On his way to becoming Premier Collector #5, Alan Keith learned a Premier Guitar secret -- call late enough at night, and you might encounter our hard-working CEO. Of course, a nod from the top isn't all the caught our attention about Alan's collection. We were first taken by his 1958 Les Paul Special (which, in our opinion, looks just as beautiful au natural as it would've with the original finish), and then he started telling us about his guitar room. A guy who built his own well-monitored, freestanding storage/jam room/shrine of rock in his backyard is a guy we had to get to know better.
Alan grew up in a guitar family. With five uncles who all played guitar, he grew up watching and listening to them play at family get-togethers in Texas. Now age 50, he has been playing since he was 10 years old when one of his uncles gave him a 3/4-size acoustic guitar. "I still wonder where it is today," says Alan. Though his love of rock and roll differed from the blues and Texas Swing played by his uncles, they encouraged his interest in the instrument. "I appreciate, especially looking back, the effort and time he took to help get me started," says Alan of one of his uncles. It was through his uncles that he got a number of the guitars he has now.
"Starting out, I had
the usual lower grade, almost unplayable guitars as that was all I
could afford. In 1979 another uncle gave me my first real playable
guitar. He got it in the late fifties. One of the other brothers got one
of these guitars so he could “sound like Les Paul.” It was a 1958 Les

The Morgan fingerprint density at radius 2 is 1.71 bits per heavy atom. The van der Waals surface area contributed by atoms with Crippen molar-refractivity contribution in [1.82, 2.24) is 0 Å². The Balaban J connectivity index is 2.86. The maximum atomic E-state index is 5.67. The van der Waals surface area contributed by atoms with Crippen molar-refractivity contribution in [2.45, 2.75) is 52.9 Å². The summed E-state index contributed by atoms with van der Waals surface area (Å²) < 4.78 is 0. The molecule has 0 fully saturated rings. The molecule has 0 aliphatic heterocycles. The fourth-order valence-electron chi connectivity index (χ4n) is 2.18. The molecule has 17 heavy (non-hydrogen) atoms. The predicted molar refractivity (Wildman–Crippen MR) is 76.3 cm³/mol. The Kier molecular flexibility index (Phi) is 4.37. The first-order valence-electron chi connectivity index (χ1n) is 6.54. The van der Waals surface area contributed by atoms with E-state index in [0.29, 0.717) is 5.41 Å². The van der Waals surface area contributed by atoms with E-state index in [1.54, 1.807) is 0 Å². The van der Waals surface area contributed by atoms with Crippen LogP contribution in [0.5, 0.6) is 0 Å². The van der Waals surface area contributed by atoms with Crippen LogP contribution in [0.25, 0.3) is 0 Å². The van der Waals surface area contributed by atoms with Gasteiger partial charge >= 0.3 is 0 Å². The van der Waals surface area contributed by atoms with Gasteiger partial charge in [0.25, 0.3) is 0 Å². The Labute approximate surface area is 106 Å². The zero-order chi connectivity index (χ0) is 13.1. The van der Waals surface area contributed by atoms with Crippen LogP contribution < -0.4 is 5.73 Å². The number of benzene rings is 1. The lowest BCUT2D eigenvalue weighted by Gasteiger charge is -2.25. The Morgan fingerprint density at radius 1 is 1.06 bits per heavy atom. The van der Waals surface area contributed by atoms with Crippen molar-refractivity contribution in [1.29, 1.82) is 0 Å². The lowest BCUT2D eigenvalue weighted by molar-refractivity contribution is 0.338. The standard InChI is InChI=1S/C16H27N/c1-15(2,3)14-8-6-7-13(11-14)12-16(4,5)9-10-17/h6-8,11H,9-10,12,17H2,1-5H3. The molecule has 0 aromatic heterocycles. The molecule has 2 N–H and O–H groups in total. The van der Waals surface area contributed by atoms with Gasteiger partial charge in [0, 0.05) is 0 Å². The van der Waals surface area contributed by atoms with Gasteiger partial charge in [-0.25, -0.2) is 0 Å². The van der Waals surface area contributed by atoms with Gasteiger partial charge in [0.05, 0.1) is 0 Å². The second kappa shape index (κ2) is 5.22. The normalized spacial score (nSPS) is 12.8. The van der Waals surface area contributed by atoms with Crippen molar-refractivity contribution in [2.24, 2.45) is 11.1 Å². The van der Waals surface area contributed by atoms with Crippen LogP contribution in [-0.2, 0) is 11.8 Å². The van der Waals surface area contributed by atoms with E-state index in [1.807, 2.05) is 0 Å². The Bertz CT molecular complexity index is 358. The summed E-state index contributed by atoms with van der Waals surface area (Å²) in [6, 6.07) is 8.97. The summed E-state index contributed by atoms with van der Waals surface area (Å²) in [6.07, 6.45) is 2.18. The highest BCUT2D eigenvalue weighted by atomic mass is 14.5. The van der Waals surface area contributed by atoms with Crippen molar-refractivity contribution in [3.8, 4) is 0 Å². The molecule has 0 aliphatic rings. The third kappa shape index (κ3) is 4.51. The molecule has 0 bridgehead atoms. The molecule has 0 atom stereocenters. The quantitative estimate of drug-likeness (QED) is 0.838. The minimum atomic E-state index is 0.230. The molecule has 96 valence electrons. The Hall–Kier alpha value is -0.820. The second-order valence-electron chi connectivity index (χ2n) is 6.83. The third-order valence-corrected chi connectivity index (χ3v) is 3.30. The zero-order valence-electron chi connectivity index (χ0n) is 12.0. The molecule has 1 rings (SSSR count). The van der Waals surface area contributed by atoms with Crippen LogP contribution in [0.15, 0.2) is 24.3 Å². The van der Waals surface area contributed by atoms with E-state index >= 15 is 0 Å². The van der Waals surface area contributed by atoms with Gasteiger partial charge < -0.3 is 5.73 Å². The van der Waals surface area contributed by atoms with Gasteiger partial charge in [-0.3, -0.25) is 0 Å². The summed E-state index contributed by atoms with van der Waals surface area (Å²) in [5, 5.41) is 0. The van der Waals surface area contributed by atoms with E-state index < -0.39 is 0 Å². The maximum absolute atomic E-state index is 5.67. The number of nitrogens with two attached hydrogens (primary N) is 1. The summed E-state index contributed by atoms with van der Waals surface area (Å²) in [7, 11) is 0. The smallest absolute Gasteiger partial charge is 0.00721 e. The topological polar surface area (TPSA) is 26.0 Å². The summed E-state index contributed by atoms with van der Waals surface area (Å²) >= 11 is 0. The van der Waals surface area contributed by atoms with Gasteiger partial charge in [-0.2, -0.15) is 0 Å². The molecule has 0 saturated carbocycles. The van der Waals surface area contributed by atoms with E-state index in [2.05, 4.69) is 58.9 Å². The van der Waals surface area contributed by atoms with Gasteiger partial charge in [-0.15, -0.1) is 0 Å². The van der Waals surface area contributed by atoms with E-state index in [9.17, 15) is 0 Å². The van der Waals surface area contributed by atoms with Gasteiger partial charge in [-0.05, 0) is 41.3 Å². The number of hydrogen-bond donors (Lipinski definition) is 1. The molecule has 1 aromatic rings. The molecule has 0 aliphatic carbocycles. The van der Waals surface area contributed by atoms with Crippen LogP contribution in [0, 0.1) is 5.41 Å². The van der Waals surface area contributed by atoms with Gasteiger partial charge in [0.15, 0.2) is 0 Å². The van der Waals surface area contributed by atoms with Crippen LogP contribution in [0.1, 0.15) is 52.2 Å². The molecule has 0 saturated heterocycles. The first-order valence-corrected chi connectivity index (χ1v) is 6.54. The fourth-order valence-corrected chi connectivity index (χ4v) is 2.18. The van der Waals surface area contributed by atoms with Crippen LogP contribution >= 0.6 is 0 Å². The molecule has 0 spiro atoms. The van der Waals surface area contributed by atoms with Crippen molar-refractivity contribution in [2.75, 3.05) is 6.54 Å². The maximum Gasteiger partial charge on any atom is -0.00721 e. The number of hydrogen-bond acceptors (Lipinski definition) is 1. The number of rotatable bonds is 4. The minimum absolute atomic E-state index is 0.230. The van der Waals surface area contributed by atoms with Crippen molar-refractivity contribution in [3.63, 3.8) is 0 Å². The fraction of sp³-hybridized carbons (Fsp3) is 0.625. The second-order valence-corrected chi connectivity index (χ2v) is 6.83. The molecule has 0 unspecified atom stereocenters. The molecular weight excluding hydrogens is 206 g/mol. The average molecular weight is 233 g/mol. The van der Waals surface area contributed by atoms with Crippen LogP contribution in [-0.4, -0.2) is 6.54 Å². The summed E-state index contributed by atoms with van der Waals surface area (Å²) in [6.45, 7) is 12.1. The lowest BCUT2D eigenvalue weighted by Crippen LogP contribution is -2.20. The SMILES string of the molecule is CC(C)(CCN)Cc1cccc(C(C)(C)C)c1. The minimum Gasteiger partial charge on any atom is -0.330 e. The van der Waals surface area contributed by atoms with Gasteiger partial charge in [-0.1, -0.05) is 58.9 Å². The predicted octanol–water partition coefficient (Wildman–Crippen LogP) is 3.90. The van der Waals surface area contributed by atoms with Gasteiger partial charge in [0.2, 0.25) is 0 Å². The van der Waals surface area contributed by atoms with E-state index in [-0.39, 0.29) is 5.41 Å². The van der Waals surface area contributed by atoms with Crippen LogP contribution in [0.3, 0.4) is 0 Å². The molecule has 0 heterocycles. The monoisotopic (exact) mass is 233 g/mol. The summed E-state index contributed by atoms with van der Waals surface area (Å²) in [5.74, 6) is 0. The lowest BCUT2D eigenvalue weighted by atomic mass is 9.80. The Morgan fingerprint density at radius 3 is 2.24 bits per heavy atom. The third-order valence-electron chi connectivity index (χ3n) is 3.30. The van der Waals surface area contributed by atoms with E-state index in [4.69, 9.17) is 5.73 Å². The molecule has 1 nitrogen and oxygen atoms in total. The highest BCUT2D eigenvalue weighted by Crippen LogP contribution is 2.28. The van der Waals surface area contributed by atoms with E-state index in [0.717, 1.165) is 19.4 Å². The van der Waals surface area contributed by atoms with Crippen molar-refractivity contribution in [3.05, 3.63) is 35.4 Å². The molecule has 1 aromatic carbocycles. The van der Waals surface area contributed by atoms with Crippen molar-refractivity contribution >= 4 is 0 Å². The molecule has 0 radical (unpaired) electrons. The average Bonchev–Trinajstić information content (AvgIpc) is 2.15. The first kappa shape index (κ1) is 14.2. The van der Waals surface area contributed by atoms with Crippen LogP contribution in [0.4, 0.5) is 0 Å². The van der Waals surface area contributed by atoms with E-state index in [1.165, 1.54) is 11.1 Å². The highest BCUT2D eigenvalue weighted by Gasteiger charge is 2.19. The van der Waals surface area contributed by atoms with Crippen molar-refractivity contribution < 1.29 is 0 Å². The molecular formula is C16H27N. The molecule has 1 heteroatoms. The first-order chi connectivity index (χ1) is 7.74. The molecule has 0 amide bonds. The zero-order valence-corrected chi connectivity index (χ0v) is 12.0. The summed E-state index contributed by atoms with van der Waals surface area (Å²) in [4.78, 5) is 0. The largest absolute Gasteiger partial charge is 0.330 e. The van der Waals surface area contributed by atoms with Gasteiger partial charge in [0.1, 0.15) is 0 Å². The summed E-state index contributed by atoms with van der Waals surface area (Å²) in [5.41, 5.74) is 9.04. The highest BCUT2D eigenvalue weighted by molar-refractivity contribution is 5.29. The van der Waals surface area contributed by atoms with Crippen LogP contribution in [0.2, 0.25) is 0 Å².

Paul Special. The body finish had been removed. Back then few people
thought much about changing colors if the notion struck them. All the
original parts were there, and I rubbed the body with Tung oil and put
it back together. I did have the original alligator case that was
falling apart, so I went to Rock World of
Oklahoma City (no longer there) to get a used case. I think it is so
funny looking back at that, because the store had a big banner inside
that said "Disco Sucks.” That certainly dates the time period! I love
that guitar and over all the years that is still the one I play most."
"The Les Paul and an old Ventura acoustic were my guitars for many
years. The Ventura was a very good playing and sounding guitar and I
was basically satisfied. I was satisfied until sometime about ten years
ago, the collecting bug began to nibble at me. I have bought and sold
antiques for many years and have had several specific things I would
collect, therefore I am no stranger to the research and joy of the hunt
that is part of the thrill of collecting.
"One of the first
guitars I looked for was to replace the Ventura with a classic. So,
after checking out the options for classic acoustics, I decided to find
a Gibson J-45. I found one, a 1957 model. The Ventura has now been
passed to my brother.
"My original idea was to get the styles and
types I saw the players use from my favorite bands -- the Beatles, Eric
Clapton, Joe Walsh, Boston, Doobie Brothers, Heart, Steely Dan and many
others from my definition of the Golden Era of rock.
"I decided to play the songs I loved and try to get them note for note correct
and feel from the playing point of view. I watch videos of the performances
when I can find them, and try to see the positions they are playing in. I also
try to get the tones that I hear coming from the recordings.
"To achieve this
I have a few pedals from the analog time all these were recorded in. A couple of
books have helped a lot. The Beatles Gear by Andy Babiuk, and Here,
There and Everywhere by Geoff Emerick."
1979 Fender Strat, 1958 Gibson Les Paul Special, 1970s Yamaha FG-260